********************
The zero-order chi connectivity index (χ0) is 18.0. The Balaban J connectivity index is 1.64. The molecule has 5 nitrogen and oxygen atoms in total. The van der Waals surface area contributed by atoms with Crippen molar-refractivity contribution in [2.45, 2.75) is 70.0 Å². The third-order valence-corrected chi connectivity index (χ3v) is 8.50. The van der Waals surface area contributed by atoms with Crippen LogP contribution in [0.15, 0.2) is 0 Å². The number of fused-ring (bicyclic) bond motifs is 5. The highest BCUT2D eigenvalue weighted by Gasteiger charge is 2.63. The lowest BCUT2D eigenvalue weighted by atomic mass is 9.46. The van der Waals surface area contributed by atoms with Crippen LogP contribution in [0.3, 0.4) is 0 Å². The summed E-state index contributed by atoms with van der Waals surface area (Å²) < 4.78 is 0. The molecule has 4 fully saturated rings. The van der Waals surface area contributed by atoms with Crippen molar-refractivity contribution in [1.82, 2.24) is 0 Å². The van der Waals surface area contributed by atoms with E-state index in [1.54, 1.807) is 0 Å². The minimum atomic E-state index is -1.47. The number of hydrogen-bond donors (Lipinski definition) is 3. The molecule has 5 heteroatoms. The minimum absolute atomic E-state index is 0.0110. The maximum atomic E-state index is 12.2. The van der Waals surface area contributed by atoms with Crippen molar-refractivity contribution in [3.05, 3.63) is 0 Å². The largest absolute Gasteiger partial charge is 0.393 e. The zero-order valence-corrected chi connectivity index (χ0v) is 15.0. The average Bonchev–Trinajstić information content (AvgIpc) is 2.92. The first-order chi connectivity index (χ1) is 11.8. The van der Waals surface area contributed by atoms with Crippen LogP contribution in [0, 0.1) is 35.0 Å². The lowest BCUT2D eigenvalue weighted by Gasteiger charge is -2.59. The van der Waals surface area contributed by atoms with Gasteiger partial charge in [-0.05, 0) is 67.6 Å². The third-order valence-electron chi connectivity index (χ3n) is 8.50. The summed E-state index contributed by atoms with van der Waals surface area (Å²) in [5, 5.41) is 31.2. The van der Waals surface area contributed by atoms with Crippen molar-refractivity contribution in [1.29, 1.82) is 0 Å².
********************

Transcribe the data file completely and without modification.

The zero-order chi connectivity index (χ0) is 18.0. The Balaban J connectivity index is 1.64. The molecule has 5 nitrogen and oxygen atoms in total. The van der Waals surface area contributed by atoms with Crippen molar-refractivity contribution in [2.45, 2.75) is 70.0 Å². The third-order valence-corrected chi connectivity index (χ3v) is 8.50. The van der Waals surface area contributed by atoms with Crippen LogP contribution in [0.15, 0.2) is 0 Å². The number of fused-ring (bicyclic) bond motifs is 5. The highest BCUT2D eigenvalue weighted by Gasteiger charge is 2.63. The lowest BCUT2D eigenvalue weighted by atomic mass is 9.46. The van der Waals surface area contributed by atoms with Crippen LogP contribution in [0.3, 0.4) is 0 Å². The summed E-state index contributed by atoms with van der Waals surface area (Å²) < 4.78 is 0. The molecule has 4 fully saturated rings. The van der Waals surface area contributed by atoms with Crippen molar-refractivity contribution in [1.82, 2.24) is 0 Å². The van der Waals surface area contributed by atoms with E-state index in [1.54, 1.807) is 0 Å². The minimum atomic E-state index is -1.47. The number of hydrogen-bond donors (Lipinski definition) is 3. The molecule has 5 heteroatoms. The minimum absolute atomic E-state index is 0.0110. The maximum atomic E-state index is 12.2. The van der Waals surface area contributed by atoms with Crippen molar-refractivity contribution in [3.05, 3.63) is 0 Å². The largest absolute Gasteiger partial charge is 0.393 e. The zero-order valence-corrected chi connectivity index (χ0v) is 15.0. The average Bonchev–Trinajstić information content (AvgIpc) is 2.92. The first-order chi connectivity index (χ1) is 11.8. The van der Waals surface area contributed by atoms with Crippen LogP contribution in [0, 0.1) is 35.0 Å². The lowest BCUT2D eigenvalue weighted by Gasteiger charge is -2.59. The van der Waals surface area contributed by atoms with Gasteiger partial charge in [-0.05, 0) is 67.6 Å². The third-order valence-electron chi connectivity index (χ3n) is 8.50. The summed E-state index contributed by atoms with van der Waals surface area (Å²) in [5, 5.41) is 31.2. The van der Waals surface area contributed by atoms with Crippen molar-refractivity contribution in [1.29, 1.82) is 0 Å².